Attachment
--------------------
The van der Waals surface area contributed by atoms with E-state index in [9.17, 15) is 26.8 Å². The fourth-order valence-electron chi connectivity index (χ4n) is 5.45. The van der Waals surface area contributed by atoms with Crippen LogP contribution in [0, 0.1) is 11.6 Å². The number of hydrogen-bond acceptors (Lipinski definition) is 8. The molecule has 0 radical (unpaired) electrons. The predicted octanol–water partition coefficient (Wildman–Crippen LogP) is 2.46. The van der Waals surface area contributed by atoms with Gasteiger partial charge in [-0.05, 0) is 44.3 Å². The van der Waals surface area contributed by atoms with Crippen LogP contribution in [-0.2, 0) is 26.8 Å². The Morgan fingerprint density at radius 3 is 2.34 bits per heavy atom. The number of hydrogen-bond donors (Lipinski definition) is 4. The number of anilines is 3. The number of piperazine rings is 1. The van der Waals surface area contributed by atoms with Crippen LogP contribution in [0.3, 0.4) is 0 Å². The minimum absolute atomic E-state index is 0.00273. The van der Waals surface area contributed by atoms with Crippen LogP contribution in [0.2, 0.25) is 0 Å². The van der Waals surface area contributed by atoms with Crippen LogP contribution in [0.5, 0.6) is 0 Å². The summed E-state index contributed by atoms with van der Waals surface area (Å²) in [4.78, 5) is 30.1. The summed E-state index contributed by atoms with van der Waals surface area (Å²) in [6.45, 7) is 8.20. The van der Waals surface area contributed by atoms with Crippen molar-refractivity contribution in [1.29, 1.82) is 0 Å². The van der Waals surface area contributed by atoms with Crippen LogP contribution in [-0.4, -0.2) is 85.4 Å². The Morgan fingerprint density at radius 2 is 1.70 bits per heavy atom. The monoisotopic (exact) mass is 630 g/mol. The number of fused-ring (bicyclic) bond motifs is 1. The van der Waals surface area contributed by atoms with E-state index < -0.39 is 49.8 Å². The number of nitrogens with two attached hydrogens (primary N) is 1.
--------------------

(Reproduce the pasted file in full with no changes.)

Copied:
The van der Waals surface area contributed by atoms with E-state index in [9.17, 15) is 26.8 Å². The fourth-order valence-electron chi connectivity index (χ4n) is 5.45. The van der Waals surface area contributed by atoms with Crippen LogP contribution in [0, 0.1) is 11.6 Å². The number of hydrogen-bond acceptors (Lipinski definition) is 8. The molecule has 0 radical (unpaired) electrons. The predicted octanol–water partition coefficient (Wildman–Crippen LogP) is 2.46. The van der Waals surface area contributed by atoms with Gasteiger partial charge in [-0.05, 0) is 44.3 Å². The van der Waals surface area contributed by atoms with Crippen LogP contribution in [-0.2, 0) is 26.8 Å². The Morgan fingerprint density at radius 3 is 2.34 bits per heavy atom. The number of hydrogen-bond donors (Lipinski definition) is 4. The number of anilines is 3. The number of piperazine rings is 1. The van der Waals surface area contributed by atoms with Crippen LogP contribution in [0.3, 0.4) is 0 Å². The minimum absolute atomic E-state index is 0.00273. The van der Waals surface area contributed by atoms with Crippen LogP contribution in [0.2, 0.25) is 0 Å². The van der Waals surface area contributed by atoms with Crippen LogP contribution in [0.5, 0.6) is 0 Å². The summed E-state index contributed by atoms with van der Waals surface area (Å²) in [4.78, 5) is 30.1. The summed E-state index contributed by atoms with van der Waals surface area (Å²) in [6.45, 7) is 8.20. The van der Waals surface area contributed by atoms with Crippen molar-refractivity contribution in [1.29, 1.82) is 0 Å². The van der Waals surface area contributed by atoms with Crippen LogP contribution in [-0.4, -0.2) is 85.4 Å². The Morgan fingerprint density at radius 2 is 1.70 bits per heavy atom. The monoisotopic (exact) mass is 630 g/mol. The number of fused-ring (bicyclic) bond motifs is 1. The van der Waals surface area contributed by atoms with E-state index < -0.39 is 49.8 Å². The number of nitrogens with two attached hydrogens (primary N) is 1.